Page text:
Anatomy of an Intrusion Highlights Importance of Incident Response Planning
Cybersecurity experts are universally quoted as saying “not if but when” with respect to cyber security attacks and breaches. A 2018 Data Threat Report1 found that 73% of US global enterprises have been breached and the rate continues to increase. Additionally, another study found that hacker attacks of computers with Internet access occur every 39 seconds on average2.
These statistics reinforce the reality that every firm is a target and ever target has a potential weakness. That is why preparedness and response on top of security layers are so important.
Let’s walk through a potential cyber incident to demonstrate how a well-crafted security strategy works in the face of an attack.
A user’s password credentials are compromised allowing an attacker to access a legacy remote access application without multi-factor authentication enabled. The compromised account is a basic user who does not have advanced, executive or privileged credentials.
The Incident Response:
The organization is alerted to the credential compromise based on suspicious activity, which is immediately reported to the IT department, who disables the user’s account and all computing sessions associated with the user account. It is also escalated to the organization’s Computer Security Response Team.
The Computer Security Response Team immediately jumps into action, taking the following remediation steps.
A full anti-malware sweep of the organization’s corporate infrastructure is completed.
All logs associated with the compromised account are retrieved using a Security Information and Event Management (SIEM) tool. SIEM provides real-time analysis of security alerts generated by applications and network hardware.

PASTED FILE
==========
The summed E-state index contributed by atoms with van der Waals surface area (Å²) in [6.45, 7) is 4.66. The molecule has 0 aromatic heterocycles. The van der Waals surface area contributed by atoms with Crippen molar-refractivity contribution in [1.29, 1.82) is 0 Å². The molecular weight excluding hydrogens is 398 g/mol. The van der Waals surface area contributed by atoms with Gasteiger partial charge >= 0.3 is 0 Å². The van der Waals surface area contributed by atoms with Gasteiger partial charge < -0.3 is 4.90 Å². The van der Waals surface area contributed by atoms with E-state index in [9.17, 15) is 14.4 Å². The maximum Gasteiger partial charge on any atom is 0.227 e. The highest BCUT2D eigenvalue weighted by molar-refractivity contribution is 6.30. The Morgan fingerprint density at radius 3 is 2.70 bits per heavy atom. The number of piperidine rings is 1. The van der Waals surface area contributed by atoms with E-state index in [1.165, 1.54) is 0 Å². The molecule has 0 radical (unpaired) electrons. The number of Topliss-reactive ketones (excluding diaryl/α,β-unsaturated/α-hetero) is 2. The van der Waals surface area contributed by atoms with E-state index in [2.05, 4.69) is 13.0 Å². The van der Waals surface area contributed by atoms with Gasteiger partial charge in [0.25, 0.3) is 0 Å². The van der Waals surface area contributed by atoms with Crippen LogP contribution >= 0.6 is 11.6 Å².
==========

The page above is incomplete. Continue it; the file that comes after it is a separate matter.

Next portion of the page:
By analyzing the SIEM logs, the Response Team gains detailed records on every command and/or program launched by the intruder. This allows for immediate lock-down of any potentially vulnerable areas. Also by retracing the intruder’s steps and analyzing the logs further the Response Team is able to confirm there was no exfiltration of files or data.
The organization required complex passwords and had multi-factor authentication rolled out across 90% of its applications, however, the attacker found the weakest link -- a legacy remote access application without MFA. Because of the rapid response of the Computer Security Response Team, this organization was able to stop the intruder, retrace his/her steps via the SEIM and ensure no data was compromised.
Following are important key takeaways for all firms.
Practice cyber response. Being prepared is absolutely critical to damage mitigation.
Use Multifactor Authentication (MFA) everywhere.
Your cybersecurity is only as strong as your weakest link.
A SIEM is invaluable to cyber response. Having all your system logs correlated and in one place enables rapid response. Eze Castle Integration will be making a managed SIEM product available to clients later in Q1 2019.
Defense in depth. There are many cost-effective layers of defense that can be deployed. During an attack, some may get bypassed, but others will block or slow down would-be attackers.
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Here at Eze Castle Integration we love sharing educational content almost as much as we love technology. Cybersecurity is an important topic so be sure to read these additional articles for guidance to help keep your firm protected.
 2018 Thales Data Threat Report - Global Edition
 Statistic from study by Clark School at the University of Maryland